Research Synthesis Design Solution



02 Brick And Mortar Observation

We conducted a Brick and Mortar observation with two participants where we observed them while they cooked in the kitchen. This process helped us understand some of the more practical needs and requirements that were not so apparent through our directed storytelling process. We were able to observe how people actually interacted with technology and the breakdowns they faced during the process. This knowledge led us to consider various interaction techniques that would be feasible in the kitchen setting.


The user was trying to find out how to assemble an ice cream cake. She already had recipes for the cake itself saved in Delicious, so she didn't search for a specific recipe. Instead she googled "how to make an ice cream cake", and saw that one of the results was obviously a video. She clicked on this, but it did not load. Then, she went back to the list of search results, and found text instructions from WikiHow. After reading it, she said that she felt that the instructions made sense so she did not need to look further for more instruction. In fact, this recipe had more detail than she needed, since it also included serving instructions.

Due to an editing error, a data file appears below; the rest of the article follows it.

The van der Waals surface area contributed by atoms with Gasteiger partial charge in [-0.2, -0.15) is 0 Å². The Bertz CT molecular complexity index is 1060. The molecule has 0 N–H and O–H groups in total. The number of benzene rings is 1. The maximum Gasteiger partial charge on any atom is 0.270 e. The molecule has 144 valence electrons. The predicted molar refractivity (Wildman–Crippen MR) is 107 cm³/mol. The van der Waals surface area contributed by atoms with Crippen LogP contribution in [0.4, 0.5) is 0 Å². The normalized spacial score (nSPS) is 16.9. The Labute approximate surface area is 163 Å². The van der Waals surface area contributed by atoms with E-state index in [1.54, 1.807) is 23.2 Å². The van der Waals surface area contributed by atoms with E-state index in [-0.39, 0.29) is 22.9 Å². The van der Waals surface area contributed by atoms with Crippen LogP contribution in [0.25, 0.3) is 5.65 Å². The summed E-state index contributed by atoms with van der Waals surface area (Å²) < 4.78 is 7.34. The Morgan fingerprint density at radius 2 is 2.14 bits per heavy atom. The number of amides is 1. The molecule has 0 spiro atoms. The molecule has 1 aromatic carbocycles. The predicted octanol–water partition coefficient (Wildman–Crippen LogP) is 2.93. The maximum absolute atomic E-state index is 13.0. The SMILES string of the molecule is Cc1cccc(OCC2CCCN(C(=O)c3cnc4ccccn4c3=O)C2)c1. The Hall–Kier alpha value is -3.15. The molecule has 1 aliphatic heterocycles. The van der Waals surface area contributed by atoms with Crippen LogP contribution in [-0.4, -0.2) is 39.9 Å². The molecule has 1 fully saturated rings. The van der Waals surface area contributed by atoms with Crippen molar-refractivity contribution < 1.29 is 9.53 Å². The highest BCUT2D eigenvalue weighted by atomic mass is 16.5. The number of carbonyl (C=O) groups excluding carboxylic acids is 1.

What we learned from this Brick and Mortar analysis was that technique and tips were most important to this user. She did not really need a recipe in the strict sense of the word. Instead she needed to understand how to do a specific task.

Anna Ostberg. Adi Veerubhotla. Aditya Sharma. Mike Sparandara. Nick Leonard
BID 2010 . Human-Computer Interaction Institute . Carnegie Mellon University